Letter: 8:46, a note to critics


Letter writer Antonio Ball declares that George Floyd’s last moments are what defines the purpose of the movement, not his past. 

Antonio Ball

Of course, “8:46” alludes to the time that Derek Chauvin, Thomas Lane, Tou Thao and J.A Kueng had pressed their bodies on a Black man, who was handcuffed, put to the ground, calling out for his mother and slowly suffocated to death.

His name is George Floyd.

I just got done watching an 18-minute video by Candace Owens on YouTube. I was trying to avoid it for a while. I knew immediately I had to share my thoughts. In the video, she states that she does not support George Floyd because he shouldn’t have been the martyr to rally around for Black people to combat racial injustice. She cited some accusations of an insidious past.

First off, we didn’t make him a martyr, you did, like so many others before and, unfortunately, after him.

Malcolm X had a famous diatribe against critics of his “Any Means Necessary” approach when combating for the means of Black liberation, describing the conditions between The “Field Negro” and the “House Negro” during the era of slavery. The Field Negro, whose circumstances were abhorrent — beaten mercilessly and worked endlessly, raped and tortured — dreamed of the very day they would finally achieve liberation, freedom by any means necessary.

The House Negro, while suffering similar conditions, was treated with a little more dignity (at least, that’s what they thought). The House Negro could enter the master chambers, was given scraps and some run-down clothes and offered a place to rest their weary head. Still beaten, battered, bruised and raped, however. When the day of liberation finally came, and the master’s house was burning, it was The House Negro who worked harder than the master to put out the fire. This diatribe is still evident and very much alive today.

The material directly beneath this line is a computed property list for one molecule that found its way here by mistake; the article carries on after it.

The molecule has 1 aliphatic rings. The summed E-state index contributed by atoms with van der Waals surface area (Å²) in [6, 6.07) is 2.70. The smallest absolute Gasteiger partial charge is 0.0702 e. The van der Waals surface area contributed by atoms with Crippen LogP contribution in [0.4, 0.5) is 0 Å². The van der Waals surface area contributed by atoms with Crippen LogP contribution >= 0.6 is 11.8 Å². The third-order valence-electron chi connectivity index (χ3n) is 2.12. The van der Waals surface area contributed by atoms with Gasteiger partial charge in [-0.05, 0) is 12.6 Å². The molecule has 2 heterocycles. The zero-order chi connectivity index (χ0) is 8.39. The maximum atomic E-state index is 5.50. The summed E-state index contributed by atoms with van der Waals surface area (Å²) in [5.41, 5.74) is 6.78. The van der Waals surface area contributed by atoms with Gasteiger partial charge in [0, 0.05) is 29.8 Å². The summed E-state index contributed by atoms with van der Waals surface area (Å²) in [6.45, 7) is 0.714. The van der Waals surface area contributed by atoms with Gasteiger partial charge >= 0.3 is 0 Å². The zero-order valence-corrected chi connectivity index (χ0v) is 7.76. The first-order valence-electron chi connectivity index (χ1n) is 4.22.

I don’t care about Floyd’s past.

I don’t care if he did drugs or if he was a sex worker.

The fact remains: like so many Black bodies before him and after, he suffered the cruel fate of a justice system, of an institution, of a country which has repeatedly beaten, tortured, murdered and betrayed him.

We never claimed George Floyd as a perfect saint. We never said he was to begin with. His last gasp screamed for the comfort of his mother. He knew his death was inevitable. He was a son like Breonna Taylor was a daughter. Like so many Black sons and daughters, fathers and mothers, nieces and nephews, friends and acquaintances, brother and sisters, he was a human being, but he was slaughtered like an animal.

When the feats of injustice become so overwhelming, our fellow human beings’ cries and pleas are consistently ignored. That sadness turns to rage and that rage turns into destruction. So Ms. Owens, like many critics before and after her, has missed the point of this whole event.

This wasn’t a riot… This was a backlash, this is a protest…

That with loud and thunderous roars scream: “Stop killing us…”

Antonio Ball is a senior in sociology and women’s and gender studies.